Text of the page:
Othering and Belonging

Happy Japanese Kodomo no Hi day, 5 May (5/5). Japanese Children’s or Boys Day. Growing up we fly Koinobori, carp flags. Japanese Girls Day was 3 March (3/3) in case you are wondering. If you want to read more and share a book with a kid about these holidays pick up this one.

candlelightHeidi and I are back from the Haas Institute’s Othering and Belonging Conference. The conversations from the conference flowed through breaks, over meals, and through what Heidi calls sam-cha. Sam-cha in Korean means round-three. Third-round of drinks and conversation, sure why not. Through these conversations with our friends and colleagues, we talked about how to push ourselves to create more belonging and force systems to create equitable change.

This week I’m not going to write an analysis of the conference or talk about the technical lessons learned. Maybe in a few weeks Heidi or I will get to the analysis piece. I try to balance this blog with technical pieces as well as narratives and stories because they both matter in equity work.

Returning to Seattle has popped the conference bubble. Nothing busted that bubble more quickly than hearing sirens and helicopters flying close to my house on Wednesday evening. A shooting left one women dead, and another shot. Less than an hour later there were reports of another shooting five minutes away, and overnight another shooting took place near the University of Washington.  Today brought a stabbing again near where I work and live. It isn’t even summer yet when the heat brings out crimes such as these.

While watching the 11.00 p.m. news the reporter said the detectives were using battery operated candles to mark where the bullet casings fell. The irony of using candles to mark bullets, when candles are often used to mark life through birthdays and remembrance, wasn’t lost on me. It brought home much of what I had learned at the conference and why belonging means so much and why we need to respect and create space for others.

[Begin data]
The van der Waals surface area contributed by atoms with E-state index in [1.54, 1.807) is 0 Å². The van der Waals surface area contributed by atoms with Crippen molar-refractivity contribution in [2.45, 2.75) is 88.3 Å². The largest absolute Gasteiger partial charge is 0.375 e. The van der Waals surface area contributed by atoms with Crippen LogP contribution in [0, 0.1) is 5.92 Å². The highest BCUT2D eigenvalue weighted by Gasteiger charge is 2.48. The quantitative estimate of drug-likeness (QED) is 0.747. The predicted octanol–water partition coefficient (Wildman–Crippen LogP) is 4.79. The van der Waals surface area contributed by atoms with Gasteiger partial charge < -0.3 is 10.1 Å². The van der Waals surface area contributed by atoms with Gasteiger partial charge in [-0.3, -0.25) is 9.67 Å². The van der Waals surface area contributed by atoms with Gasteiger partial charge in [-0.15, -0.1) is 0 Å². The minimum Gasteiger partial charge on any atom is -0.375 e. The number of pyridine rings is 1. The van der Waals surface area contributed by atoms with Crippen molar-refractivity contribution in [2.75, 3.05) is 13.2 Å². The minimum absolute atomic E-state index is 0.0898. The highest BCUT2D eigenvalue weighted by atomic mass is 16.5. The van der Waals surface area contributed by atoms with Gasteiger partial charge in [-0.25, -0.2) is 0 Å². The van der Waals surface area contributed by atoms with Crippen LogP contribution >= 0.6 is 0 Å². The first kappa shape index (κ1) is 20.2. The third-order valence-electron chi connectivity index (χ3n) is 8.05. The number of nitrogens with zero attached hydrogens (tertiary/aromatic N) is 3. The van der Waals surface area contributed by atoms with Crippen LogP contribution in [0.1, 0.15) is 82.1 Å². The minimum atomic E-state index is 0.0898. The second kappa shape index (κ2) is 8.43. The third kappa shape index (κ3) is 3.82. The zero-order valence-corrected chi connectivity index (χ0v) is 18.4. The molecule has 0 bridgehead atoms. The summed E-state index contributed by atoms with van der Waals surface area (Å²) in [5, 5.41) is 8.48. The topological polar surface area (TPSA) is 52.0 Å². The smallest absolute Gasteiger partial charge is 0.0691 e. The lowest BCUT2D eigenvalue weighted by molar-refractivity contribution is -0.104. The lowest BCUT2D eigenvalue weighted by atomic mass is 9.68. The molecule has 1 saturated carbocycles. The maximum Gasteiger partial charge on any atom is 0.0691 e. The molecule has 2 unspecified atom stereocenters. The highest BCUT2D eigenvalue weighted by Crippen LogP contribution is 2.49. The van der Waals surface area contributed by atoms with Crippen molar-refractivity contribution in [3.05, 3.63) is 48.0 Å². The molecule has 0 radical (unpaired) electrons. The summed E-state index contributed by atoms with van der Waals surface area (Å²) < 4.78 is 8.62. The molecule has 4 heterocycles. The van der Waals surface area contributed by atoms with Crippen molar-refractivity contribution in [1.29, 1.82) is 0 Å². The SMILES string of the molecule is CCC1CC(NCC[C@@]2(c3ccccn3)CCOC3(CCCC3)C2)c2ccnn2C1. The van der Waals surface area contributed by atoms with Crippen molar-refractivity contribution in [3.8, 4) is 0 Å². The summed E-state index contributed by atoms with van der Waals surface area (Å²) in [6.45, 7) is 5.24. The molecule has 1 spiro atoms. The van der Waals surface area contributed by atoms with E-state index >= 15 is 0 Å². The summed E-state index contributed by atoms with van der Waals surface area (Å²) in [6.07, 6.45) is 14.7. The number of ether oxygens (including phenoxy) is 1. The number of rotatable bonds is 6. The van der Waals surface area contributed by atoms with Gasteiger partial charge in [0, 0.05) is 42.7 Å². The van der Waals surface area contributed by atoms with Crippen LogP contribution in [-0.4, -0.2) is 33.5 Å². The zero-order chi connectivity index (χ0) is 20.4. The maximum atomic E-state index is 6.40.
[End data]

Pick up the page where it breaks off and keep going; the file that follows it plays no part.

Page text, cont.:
Dollar-Bills and a Hug

Professor john a. powell (he doesn’t capitalize his name), the conference host, made closing remarks in the form of stories. One of his stories was about how he invited homeless people to live on his property when they were evicted and moved around by the city. Over time he got to know them and would help them out by giving them money or other goods. His help wasn’t fixing systems or public policies around homelessness, but it created a sense of community and humanized his neighbors.

In his story, he talked about how one day one of the homeless residents greeted him and said “whatcha got today,” Professor powell reached out to give her some money, it was part of their way of being together. Instead of just accepting the money she said “Can I have something else from you? May I have a hug?” Professor powell paused and asked himself if he wanted to give her, a homeless person, a hug. In that moment, he saw her as an ‘other,’ the overall belonging they co-created was being tested. The belonging had limits and was on Prof. powell’s terms, the bond was being tested. After a moment, he gave her the hug. More than money she wanted to be seen and wanted physical human contact.